Following an arduous and disappointing 1992-93 season, the Detroit Pistons' "Bad Boys" knew that the beginning of the end had come. Even before the summer training camp opened, Dennis Rodman had already left for the San Antonio Spurs, Rick Mahorn had long been traded, and Bill Laimbeer was already contemplating retirement.
In the backcourt, Joe Dumars was already 30 years old and at the end of his prime. Given the game's physicality back then, most players were already pretty banged up by that age. And on top of it all, Detroit knew that Isiah Thomas wouldn't be around for too long.
The Pistons were banking on their picks
The Pistons were prompted to rely on the future, so the front office knew they had to be smart about their draft picks. In the 1993 NBA Draft, Detroit had a good shot at landing two decent first-rounders, having the 10th and 11th picks in the draft.
With Thomas and Dumars still around, the Pistons hoped to acquire size from that year's crop. However, then Detroit general manager Billy McKinney admitted that they "just can't pass on talent." Therefore, the team went for guards and selected Tennessee's Allan Houston at 11 and Jackson State standout, Lindsey Hunter at 10.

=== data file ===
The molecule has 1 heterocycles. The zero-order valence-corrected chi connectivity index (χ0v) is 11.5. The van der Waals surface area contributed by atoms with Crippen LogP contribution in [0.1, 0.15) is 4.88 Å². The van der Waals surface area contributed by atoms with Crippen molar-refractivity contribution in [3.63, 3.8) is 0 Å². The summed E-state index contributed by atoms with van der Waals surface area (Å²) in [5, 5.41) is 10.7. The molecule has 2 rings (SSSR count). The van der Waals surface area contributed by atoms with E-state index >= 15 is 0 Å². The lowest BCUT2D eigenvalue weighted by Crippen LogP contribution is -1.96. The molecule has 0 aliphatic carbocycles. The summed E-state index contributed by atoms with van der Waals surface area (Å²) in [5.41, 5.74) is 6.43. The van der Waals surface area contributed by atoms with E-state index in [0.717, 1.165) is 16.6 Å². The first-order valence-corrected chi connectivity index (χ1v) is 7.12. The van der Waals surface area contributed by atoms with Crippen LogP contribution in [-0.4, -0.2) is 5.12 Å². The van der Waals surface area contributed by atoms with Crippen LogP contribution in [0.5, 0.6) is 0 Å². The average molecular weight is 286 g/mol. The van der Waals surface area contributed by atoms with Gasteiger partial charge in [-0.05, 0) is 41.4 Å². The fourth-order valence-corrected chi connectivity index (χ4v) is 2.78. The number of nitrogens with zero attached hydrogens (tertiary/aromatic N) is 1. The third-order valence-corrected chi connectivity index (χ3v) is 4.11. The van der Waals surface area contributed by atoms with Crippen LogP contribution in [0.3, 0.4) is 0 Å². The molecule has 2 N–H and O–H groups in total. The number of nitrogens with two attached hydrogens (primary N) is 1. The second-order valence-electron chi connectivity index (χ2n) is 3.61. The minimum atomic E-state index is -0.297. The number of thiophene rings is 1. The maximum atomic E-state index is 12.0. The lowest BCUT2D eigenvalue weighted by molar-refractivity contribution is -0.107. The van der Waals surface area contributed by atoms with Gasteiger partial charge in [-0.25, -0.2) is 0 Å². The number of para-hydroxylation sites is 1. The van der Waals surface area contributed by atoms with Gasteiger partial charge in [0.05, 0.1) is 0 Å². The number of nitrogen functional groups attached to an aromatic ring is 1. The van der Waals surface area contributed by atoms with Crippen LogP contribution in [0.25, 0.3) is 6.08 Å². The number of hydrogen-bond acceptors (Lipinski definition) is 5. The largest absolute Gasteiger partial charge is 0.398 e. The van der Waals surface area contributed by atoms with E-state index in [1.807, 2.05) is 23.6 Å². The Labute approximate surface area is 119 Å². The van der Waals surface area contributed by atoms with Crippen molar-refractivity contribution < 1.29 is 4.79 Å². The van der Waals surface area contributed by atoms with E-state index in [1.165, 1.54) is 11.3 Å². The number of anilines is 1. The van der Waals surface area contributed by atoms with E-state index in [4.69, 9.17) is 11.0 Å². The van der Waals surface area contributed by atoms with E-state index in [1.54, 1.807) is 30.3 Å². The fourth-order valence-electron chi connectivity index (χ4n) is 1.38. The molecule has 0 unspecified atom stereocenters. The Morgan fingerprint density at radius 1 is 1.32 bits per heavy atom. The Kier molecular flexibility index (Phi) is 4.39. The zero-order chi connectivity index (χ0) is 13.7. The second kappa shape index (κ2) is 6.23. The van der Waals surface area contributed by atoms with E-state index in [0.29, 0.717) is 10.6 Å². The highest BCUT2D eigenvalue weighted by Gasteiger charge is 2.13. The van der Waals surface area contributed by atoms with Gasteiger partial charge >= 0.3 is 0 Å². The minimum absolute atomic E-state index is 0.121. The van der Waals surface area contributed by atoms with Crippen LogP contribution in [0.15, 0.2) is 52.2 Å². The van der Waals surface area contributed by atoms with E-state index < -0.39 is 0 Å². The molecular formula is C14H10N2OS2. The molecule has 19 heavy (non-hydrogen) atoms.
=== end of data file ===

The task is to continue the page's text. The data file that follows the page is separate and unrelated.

The next Isiah Thomas
Houston and Hunter had pretty impressive resumes, but before coming up with the decision, the Pistons were closely watching tapes of the two young and talented players.
At the time, the Pistons front office knew what to do with Houston because of his God-given shooting skills. Hunter, on the other hand, had bigger shoes to fill. And he welcomed it brimming with confidence.
"I'm a young Isiah," Hunter said via NBA.com's Draft Tales. "I love to play defense. I can shoot. I'm a little cocky like him. I just met him a little while ago and I almost fainted. Here's the guy I've always looked up to and now I get the chance to play with him. I've tried to play like Isiah since I was small. He's the greatest point guard ever to play the game."
Surprisingly, Thomas himself acknowledged Hunter's qualities and quickly endorsed the youngster in a way any NBA rookie would want to.
"The coaches gave me a tape of him and I just couldn't believe what I was seeing," Thomas said of Hunter. "I took it home and told my wife, 'You've got to see this.' Not since I came into the league and Tim Hardaway have I seen a guy with that kind of dribbling ability."
Hunter and Houston went on to have a great run season with the Pistons. In fact, Hunter made the 1993-94 NBA All-Rookie team, having averaged 10.3 points, 4.8 assists, and 1.5 steals per game. Houston, meanwhile, progressed to become a different animal. He continuously improved his scoring and logged 19.7 points per game in his last season with the Pistons. However, even when we look back at it, one thing remains a fact- they never achieved the same type of success as the backcourt duo of Thomas and Dumars running the show in Detroit before them.